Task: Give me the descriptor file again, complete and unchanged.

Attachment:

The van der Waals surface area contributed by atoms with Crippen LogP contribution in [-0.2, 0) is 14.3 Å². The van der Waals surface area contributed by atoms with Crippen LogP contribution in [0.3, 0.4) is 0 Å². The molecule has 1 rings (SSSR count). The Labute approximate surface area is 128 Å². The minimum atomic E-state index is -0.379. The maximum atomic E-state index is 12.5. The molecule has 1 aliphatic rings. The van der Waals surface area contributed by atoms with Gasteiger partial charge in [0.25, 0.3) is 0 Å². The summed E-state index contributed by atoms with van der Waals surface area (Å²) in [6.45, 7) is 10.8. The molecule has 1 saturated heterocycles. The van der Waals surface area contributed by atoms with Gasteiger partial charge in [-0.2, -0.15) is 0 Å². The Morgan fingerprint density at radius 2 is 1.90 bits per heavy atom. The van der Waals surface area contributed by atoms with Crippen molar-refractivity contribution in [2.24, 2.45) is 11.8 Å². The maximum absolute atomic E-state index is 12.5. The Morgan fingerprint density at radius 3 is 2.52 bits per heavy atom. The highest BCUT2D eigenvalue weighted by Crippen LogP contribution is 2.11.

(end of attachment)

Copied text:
The van der Waals surface area contributed by atoms with Crippen LogP contribution in [-0.2, 0) is 14.3 Å². The van der Waals surface area contributed by atoms with Crippen LogP contribution in [0.3, 0.4) is 0 Å². The molecule has 1 rings (SSSR count). The Labute approximate surface area is 128 Å². The minimum atomic E-state index is -0.379. The maximum atomic E-state index is 12.5. The molecule has 1 aliphatic rings. The van der Waals surface area contributed by atoms with Gasteiger partial charge in [0.25, 0.3) is 0 Å². The summed E-state index contributed by atoms with van der Waals surface area (Å²) in [6.45, 7) is 10.8. The molecule has 1 saturated heterocycles. The van der Waals surface area contributed by atoms with Gasteiger partial charge in [-0.2, -0.15) is 0 Å². The Morgan fingerprint density at radius 2 is 1.90 bits per heavy atom. The van der Waals surface area contributed by atoms with Crippen molar-refractivity contribution in [2.24, 2.45) is 11.8 Å². The maximum absolute atomic E-state index is 12.5. The Morgan fingerprint density at radius 3 is 2.52 bits per heavy atom. The highest BCUT2D eigenvalue weighted by Crippen LogP contribution is 2.11.